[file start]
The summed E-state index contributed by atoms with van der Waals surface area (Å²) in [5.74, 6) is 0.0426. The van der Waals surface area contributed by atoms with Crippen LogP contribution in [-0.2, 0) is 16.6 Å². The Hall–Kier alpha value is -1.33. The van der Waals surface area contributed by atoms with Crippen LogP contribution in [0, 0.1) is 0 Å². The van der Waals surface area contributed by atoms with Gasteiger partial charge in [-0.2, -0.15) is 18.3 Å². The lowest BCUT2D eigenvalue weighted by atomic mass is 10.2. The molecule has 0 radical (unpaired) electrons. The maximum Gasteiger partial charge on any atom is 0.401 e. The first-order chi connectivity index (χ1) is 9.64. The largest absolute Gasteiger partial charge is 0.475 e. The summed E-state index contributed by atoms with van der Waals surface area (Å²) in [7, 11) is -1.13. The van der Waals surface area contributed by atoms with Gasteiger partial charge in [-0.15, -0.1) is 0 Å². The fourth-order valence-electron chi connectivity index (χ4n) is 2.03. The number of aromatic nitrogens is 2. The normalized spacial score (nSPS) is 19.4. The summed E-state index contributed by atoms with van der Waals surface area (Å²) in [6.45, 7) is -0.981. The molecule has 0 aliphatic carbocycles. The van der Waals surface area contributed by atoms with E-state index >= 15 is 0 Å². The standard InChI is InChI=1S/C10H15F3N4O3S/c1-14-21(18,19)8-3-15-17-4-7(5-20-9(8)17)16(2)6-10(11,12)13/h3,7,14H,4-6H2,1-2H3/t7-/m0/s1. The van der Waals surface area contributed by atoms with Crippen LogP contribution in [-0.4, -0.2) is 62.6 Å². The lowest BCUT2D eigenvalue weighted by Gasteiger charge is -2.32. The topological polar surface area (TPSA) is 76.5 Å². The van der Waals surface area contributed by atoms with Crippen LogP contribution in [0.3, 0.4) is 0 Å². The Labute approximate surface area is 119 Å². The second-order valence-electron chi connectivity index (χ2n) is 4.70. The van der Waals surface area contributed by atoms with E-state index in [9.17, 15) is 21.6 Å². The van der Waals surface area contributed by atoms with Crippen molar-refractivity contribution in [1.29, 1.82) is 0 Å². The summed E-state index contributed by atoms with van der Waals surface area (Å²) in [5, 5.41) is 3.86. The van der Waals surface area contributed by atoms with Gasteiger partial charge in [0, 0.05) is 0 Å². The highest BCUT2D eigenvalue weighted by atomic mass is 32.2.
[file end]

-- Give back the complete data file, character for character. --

The summed E-state index contributed by atoms with van der Waals surface area (Å²) in [5.74, 6) is 0.0426. The van der Waals surface area contributed by atoms with Crippen LogP contribution in [-0.2, 0) is 16.6 Å². The Hall–Kier alpha value is -1.33. The van der Waals surface area contributed by atoms with Crippen LogP contribution in [0, 0.1) is 0 Å². The van der Waals surface area contributed by atoms with Gasteiger partial charge in [-0.2, -0.15) is 18.3 Å². The lowest BCUT2D eigenvalue weighted by atomic mass is 10.2. The molecule has 0 radical (unpaired) electrons. The maximum Gasteiger partial charge on any atom is 0.401 e. The first-order chi connectivity index (χ1) is 9.64. The largest absolute Gasteiger partial charge is 0.475 e. The summed E-state index contributed by atoms with van der Waals surface area (Å²) in [7, 11) is -1.13. The van der Waals surface area contributed by atoms with Gasteiger partial charge in [-0.15, -0.1) is 0 Å². The fourth-order valence-electron chi connectivity index (χ4n) is 2.03. The number of aromatic nitrogens is 2. The normalized spacial score (nSPS) is 19.4. The summed E-state index contributed by atoms with van der Waals surface area (Å²) in [6.45, 7) is -0.981. The molecule has 0 aliphatic carbocycles. The van der Waals surface area contributed by atoms with E-state index >= 15 is 0 Å². The standard InChI is InChI=1S/C10H15F3N4O3S/c1-14-21(18,19)8-3-15-17-4-7(5-20-9(8)17)16(2)6-10(11,12)13/h3,7,14H,4-6H2,1-2H3/t7-/m0/s1. The van der Waals surface area contributed by atoms with Crippen LogP contribution in [-0.4, -0.2) is 62.6 Å². The lowest BCUT2D eigenvalue weighted by Gasteiger charge is -2.32. The topological polar surface area (TPSA) is 76.5 Å². The van der Waals surface area contributed by atoms with Crippen LogP contribution in [0.3, 0.4) is 0 Å². The Labute approximate surface area is 119 Å². The second-order valence-electron chi connectivity index (χ2n) is 4.70. The van der Waals surface area contributed by atoms with E-state index in [9.17, 15) is 21.6 Å². The van der Waals surface area contributed by atoms with Crippen molar-refractivity contribution in [1.29, 1.82) is 0 Å². The summed E-state index contributed by atoms with van der Waals surface area (Å²) in [5, 5.41) is 3.86. The van der Waals surface area contributed by atoms with Gasteiger partial charge in [0, 0.05) is 0 Å². The highest BCUT2D eigenvalue weighted by atomic mass is 32.2.